What makes a good celebrity memoir? For me it must be open and a bit voyeuristic, chatty and a bit gossipy, sweet, funny, warm and positive. It must read like a lengthy storytelling one-on-one chat over coffee. It must feel like I know the person. Adam Rippon's new memoir, Beautiful on the Outside is all of these things. His book will teach you a bit more about figure skating. It will make you laugh out loud. But mostly it will make you feel like you are one of his intimate friends; like he just What makes a good celebrity memoir? For me it must be open and a bit voyeuristic, chatty and a bit gossipy, sweet, funny, warm and positive. It must read like a lengthy storytelling one-on-one chat over coffee. It must feel like I know the person. Adam Rippon's new memoir, Beautiful on the Outside is all of these things. His book will teach you a bit more about figure skating. It will make you laugh out loud. But mostly it will make you feel like you are one of his intimate friends; like he just spilled all his secrets to you. I came away from the book admiring him even more than I did before.

  9. 4 out of 5

    Jessica

    I think I’m going with , rounded up. It was a delightful celebrity memoir. Can’t say it’s anything revolutionary but it was a fun treat to read. His humor comes through the page, which is what makes it so fun. The writing itself is just OK and that’s probably the only criticism I have. I bet this would be a super fun audiobook! Thanks to the publisher for providing me a free copy in exchange for an honest review! I think I’m going with ⭐️⭐️⭐️💫, rounded up. It was a delightful celebrity memoir. Can’t say it’s anything revolutionary but it was a fun treat to read. His humor comes through the page, which is what makes it so fun. The writing itself is just OK and that’s probably the only criticism I have. I bet this would be a super fun audiobook! Thanks to the publisher for providing me a free copy in exchange for an honest review!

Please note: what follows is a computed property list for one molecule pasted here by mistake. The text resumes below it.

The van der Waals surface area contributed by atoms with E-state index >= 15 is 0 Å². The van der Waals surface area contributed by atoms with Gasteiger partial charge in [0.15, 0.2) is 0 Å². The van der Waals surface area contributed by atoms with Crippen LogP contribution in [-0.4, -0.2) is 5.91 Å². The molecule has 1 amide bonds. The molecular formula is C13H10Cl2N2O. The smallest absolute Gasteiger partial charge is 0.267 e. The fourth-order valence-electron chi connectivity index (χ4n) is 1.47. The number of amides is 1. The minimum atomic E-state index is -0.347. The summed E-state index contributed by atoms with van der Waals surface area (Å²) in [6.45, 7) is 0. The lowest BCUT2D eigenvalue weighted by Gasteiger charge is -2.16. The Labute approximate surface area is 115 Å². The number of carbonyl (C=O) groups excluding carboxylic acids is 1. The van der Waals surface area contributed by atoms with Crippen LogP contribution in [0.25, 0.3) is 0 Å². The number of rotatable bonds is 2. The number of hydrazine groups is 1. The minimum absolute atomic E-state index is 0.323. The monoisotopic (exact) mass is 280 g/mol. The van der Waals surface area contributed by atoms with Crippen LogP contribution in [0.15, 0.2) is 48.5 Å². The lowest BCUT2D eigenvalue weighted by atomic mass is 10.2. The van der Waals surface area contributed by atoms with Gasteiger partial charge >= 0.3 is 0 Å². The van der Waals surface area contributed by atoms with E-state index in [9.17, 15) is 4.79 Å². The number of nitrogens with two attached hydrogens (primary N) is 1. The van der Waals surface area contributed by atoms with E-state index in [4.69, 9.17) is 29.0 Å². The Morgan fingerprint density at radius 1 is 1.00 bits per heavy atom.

10. 4 out of 5

    Christina

    Like a long Instagram story from our boy. I enjoyed it!

  11. 5 out of 5

    Liz

    *I was provided a free copy of this book in exchange for an honest review* There was no way I wasn't going to enjoy this on some level, Adam is from my area of the world and following him in the Olympics and then onto everything he's been doing since has been great. What comes across strongest here is his voice and his force of personality. It's present from start to end, page after page. I also enjoyed getting a more comprehensive picture of his journey - some of it I knew but a lot of it I *I was provided a free copy of this book in exchange for an honest review* There was no way I wasn't going to enjoy this on some level, Adam is from my area of the world and following him in the Olympics and then onto everything he's been doing since has been great. What comes across strongest here is his voice and his force of personality. It's present from start to end, page after page. I also enjoyed getting a more comprehensive picture of his journey - some of it I knew but a lot of it I didn't. Towards the end of the book I felt like the editing slipped a bit and I kept getting a bit confused as I was jostled between past and present tense. Overall though, a fun read—especially on the cusp of an Olympic year (yes, I know it's summer games, but still!).

  12. 5 out of 5

    Shane